Mumbai (Maharashtra) [India] July 30 (ANI/BusinessWire India): Sweet or savoury biscuits enjoy near-universal appeal in India, now latest research from Mintel reveals how immunity-boosting ingredients are set to drive value growth in these times of heightened health consciousness.
Traditionally viewed as an affordable source of energy and nutrition in India, Mintel reveals that almost two-thirds (63 per cent) of Indian consumers have eaten healthy biscuits such as multigrain, high-fiber, light and low/no sugar varieties in the last six months.
Even before the pandemic, Mintel research highlighted that almost one-third (30 per cent) of consumers said they find biscuits/cookies that improve immunity to be appealing. This number goes up to 41 per cent for consumers in the South and 35 per cent among consumers aged 25-34 across India.
Other health-related biscuit features that appeal to Indian consumers are energy-boosting (36 per cent) and balanced nutrition (33 per cent).
"The spread of COVID-19 has prompted Indian consumers to proactively seek preventive healthcare and prioritize immune health. While energy and nutrition needs are being addressed by biscuit brands through on-pack claims and messaging and marketing communications, immunity-boosting credentials remain a white space opportunity. For example, there is potential for biscuit manufacturers to use whole grains in biscuits and then link them to a healthier gut and better immune response to appeal to consumers. With the Indian government underscoring the importance of strong immunity and promoting Ayurveda, there is also the potential for biscuits brands to use Indian consumers' familiarity with immunity-related herbs and spices such as ginger, turmeric, holy basil and ashwagandha that are commonly found in Indian kitchens to help improve immunity," said Rushikesh Aravkar, Food & Drink Analyst, Mintel India.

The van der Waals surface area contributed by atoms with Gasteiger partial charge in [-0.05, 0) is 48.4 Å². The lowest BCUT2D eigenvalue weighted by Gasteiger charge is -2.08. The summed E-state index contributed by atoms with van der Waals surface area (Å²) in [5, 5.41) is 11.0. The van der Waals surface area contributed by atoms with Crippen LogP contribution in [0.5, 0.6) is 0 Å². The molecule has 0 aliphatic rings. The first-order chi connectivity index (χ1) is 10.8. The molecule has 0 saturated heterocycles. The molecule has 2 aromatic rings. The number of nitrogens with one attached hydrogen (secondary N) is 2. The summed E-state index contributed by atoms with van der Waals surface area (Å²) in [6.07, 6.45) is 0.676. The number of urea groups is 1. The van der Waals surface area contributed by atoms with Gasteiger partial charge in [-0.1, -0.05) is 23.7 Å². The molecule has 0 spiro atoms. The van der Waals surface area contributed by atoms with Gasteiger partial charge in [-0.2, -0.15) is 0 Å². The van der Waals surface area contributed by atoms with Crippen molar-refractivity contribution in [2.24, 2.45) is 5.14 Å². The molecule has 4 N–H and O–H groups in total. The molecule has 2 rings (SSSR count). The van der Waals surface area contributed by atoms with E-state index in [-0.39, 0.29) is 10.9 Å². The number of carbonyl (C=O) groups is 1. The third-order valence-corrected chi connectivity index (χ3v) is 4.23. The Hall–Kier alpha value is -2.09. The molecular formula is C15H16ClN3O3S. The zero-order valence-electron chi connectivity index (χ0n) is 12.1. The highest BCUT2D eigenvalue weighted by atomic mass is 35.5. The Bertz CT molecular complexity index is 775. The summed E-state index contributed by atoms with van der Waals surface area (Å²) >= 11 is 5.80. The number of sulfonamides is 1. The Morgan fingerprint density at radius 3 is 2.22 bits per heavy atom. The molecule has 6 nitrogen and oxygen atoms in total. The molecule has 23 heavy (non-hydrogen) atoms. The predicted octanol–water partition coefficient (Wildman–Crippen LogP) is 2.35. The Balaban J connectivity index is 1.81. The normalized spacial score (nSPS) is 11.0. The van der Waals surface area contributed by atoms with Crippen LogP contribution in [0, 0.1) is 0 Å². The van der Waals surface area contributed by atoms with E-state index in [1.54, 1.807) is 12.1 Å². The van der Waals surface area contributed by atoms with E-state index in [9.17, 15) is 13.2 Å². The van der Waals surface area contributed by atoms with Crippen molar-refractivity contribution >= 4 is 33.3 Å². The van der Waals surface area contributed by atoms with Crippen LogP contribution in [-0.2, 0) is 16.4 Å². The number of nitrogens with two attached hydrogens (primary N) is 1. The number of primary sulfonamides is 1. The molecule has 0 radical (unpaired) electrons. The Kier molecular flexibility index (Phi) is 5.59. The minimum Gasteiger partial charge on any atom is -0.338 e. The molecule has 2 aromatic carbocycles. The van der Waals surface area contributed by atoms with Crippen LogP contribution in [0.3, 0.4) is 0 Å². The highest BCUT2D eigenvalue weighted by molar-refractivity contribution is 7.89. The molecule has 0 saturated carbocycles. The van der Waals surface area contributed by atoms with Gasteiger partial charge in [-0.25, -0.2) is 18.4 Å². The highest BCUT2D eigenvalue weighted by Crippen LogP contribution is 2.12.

Balancing taste and health
While healthy credentials offer huge potential, the taste is a challenge. Mintel research highlights that one quarter (25 per cent) of Indians say healthy biscuits are tasteless and this rises to 28 per cent among existing users of healthy biscuit users, compared to 18 per cent of non-users. Moreover, for almost a quarter (23 per cent) of consumers taste is more important than health when eating biscuits.
"The biscuits category has been resilient to the pandemic and has shown quick recovery. Companies and brands that offer better-for-you innovations will drive value growth; balancing health and indulgence is the key. The general perception that healthy biscuits are tasteless is more prominent among existing users of healthy biscuits and needs to be addressed by biscuit makers. Without compromising on taste, biscuit brands need to incorporate healthy ingredients and provide health benefits to drive purposeful consumption. This will encourage health-conscious consumers to engage with the category more often. Brands need to make efforts to change this perception by adding a tinge of indulgence to healthy biscuits," added Rushikesh.
Gen Z love indulgent biscuits
Mintel research reveals that 86 per cent of Indians have eaten biscuits at least once a week. Amongst these, salted biscuits/crackers (74 per cent), Marie (69 per cent) and glucose (65 per cent) biscuits are the most consumed varieties in India. Moreover, the popularity of biscuits varies by region. While glucose and salted biscuits are favourite in North (82 per cent) and West (78 per cent) India, Marie biscuits are most popular in the South (75 per cent) and East (79 per cent).
What's more, unlike older Indian consumers, Gen Z (aged 18-24) love eating indulgent biscuits like cream biscuits, cookies, and cream wafers. Mintel research highlights that 83 per cent of Gen Z consumers have eaten these biscuits in the past six months, compared to just 59 per cent of consumers aged 55 plus.
Key to the success of the biscuit category, Gen Z's love of biscuits is confirmed by the fact that half (48 per cent) of consumers aged 18-24 eat seven or more biscuit types.
"While generations in the past have grown up eating and appreciating glucose biscuits, these humble products are not as popular among Gen Z as among older consumers. Younger consumers are adventurous; they seek newness and are carefree, though they may not be as loyal to the biscuit category as their older counterparts. Younger Indians eat a wider variety of biscuit products and are potentially key targets for brand extension and product trials. Offering higher indulgence is an opportunity for biscuit makers to engage with the younger generation and retain their loyalty. Indulgent biscuit innovations targeted at Gen Z will help keep these consumers engaged with the category as they grow older," concluded Rushikesh.
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